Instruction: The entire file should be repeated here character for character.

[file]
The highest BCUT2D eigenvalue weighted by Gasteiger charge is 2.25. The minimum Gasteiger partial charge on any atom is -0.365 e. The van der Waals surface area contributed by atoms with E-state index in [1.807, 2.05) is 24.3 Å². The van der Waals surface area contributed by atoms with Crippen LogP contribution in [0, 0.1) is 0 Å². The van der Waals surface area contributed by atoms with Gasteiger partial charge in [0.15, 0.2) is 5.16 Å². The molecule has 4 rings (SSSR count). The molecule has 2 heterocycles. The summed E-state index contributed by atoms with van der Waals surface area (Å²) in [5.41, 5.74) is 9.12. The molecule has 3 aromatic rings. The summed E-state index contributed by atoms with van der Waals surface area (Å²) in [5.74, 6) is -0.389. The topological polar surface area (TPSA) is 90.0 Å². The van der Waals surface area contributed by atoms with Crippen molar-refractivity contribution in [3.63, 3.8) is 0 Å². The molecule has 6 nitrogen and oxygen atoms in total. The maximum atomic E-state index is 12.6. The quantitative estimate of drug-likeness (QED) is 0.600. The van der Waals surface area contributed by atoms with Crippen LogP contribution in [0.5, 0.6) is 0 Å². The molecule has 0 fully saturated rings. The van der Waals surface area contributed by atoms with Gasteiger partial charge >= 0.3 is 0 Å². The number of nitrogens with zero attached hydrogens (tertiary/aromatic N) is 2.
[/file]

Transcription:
The highest BCUT2D eigenvalue weighted by Gasteiger charge is 2.25. The minimum Gasteiger partial charge on any atom is -0.365 e. The van der Waals surface area contributed by atoms with E-state index in [1.807, 2.05) is 24.3 Å². The van der Waals surface area contributed by atoms with Crippen LogP contribution in [0, 0.1) is 0 Å². The van der Waals surface area contributed by atoms with Gasteiger partial charge in [0.15, 0.2) is 5.16 Å². The molecule has 4 rings (SSSR count). The molecule has 2 heterocycles. The summed E-state index contributed by atoms with van der Waals surface area (Å²) in [5.41, 5.74) is 9.12. The molecule has 3 aromatic rings. The summed E-state index contributed by atoms with van der Waals surface area (Å²) in [5.74, 6) is -0.389. The topological polar surface area (TPSA) is 90.0 Å². The van der Waals surface area contributed by atoms with Crippen molar-refractivity contribution in [3.63, 3.8) is 0 Å². The molecule has 6 nitrogen and oxygen atoms in total. The maximum atomic E-state index is 12.6. The quantitative estimate of drug-likeness (QED) is 0.600. The van der Waals surface area contributed by atoms with Crippen LogP contribution in [0.5, 0.6) is 0 Å². The molecule has 0 fully saturated rings. The van der Waals surface area contributed by atoms with Gasteiger partial charge >= 0.3 is 0 Å². The number of nitrogens with zero attached hydrogens (tertiary/aromatic N) is 2.